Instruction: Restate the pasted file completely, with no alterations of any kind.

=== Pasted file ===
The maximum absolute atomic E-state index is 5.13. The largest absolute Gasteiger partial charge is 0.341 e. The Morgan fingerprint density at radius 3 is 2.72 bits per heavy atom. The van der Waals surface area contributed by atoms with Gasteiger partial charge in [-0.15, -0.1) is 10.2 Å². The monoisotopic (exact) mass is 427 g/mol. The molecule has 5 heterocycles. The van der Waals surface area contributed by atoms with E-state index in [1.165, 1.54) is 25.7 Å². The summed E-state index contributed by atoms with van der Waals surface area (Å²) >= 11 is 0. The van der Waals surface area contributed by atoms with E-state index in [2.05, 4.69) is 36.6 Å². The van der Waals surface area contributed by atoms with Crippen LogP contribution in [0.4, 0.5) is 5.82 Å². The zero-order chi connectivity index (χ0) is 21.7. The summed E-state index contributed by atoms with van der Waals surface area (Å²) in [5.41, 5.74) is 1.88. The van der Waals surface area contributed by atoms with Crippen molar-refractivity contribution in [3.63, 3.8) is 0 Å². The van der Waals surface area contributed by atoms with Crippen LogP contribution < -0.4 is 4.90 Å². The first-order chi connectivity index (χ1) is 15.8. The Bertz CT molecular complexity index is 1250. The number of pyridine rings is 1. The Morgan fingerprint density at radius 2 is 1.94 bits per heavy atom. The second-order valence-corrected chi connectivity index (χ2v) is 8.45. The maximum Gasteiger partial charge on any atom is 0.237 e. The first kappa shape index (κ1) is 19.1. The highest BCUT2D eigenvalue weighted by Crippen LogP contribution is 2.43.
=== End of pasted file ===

The maximum absolute atomic E-state index is 5.13. The largest absolute Gasteiger partial charge is 0.341 e. The Morgan fingerprint density at radius 3 is 2.72 bits per heavy atom. The van der Waals surface area contributed by atoms with Gasteiger partial charge in [-0.15, -0.1) is 10.2 Å². The monoisotopic (exact) mass is 427 g/mol. The molecule has 5 heterocycles. The van der Waals surface area contributed by atoms with E-state index in [1.165, 1.54) is 25.7 Å². The summed E-state index contributed by atoms with van der Waals surface area (Å²) >= 11 is 0. The van der Waals surface area contributed by atoms with E-state index in [2.05, 4.69) is 36.6 Å². The van der Waals surface area contributed by atoms with Crippen LogP contribution in [0.4, 0.5) is 5.82 Å². The zero-order chi connectivity index (χ0) is 21.7. The summed E-state index contributed by atoms with van der Waals surface area (Å²) in [5.41, 5.74) is 1.88. The van der Waals surface area contributed by atoms with Crippen molar-refractivity contribution in [3.63, 3.8) is 0 Å². The van der Waals surface area contributed by atoms with Crippen LogP contribution < -0.4 is 4.90 Å². The first-order chi connectivity index (χ1) is 15.8. The Bertz CT molecular complexity index is 1250. The number of pyridine rings is 1. The Morgan fingerprint density at radius 2 is 1.94 bits per heavy atom. The second-order valence-corrected chi connectivity index (χ2v) is 8.45. The maximum Gasteiger partial charge on any atom is 0.237 e. The first kappa shape index (κ1) is 19.1. The highest BCUT2D eigenvalue weighted by Crippen LogP contribution is 2.43.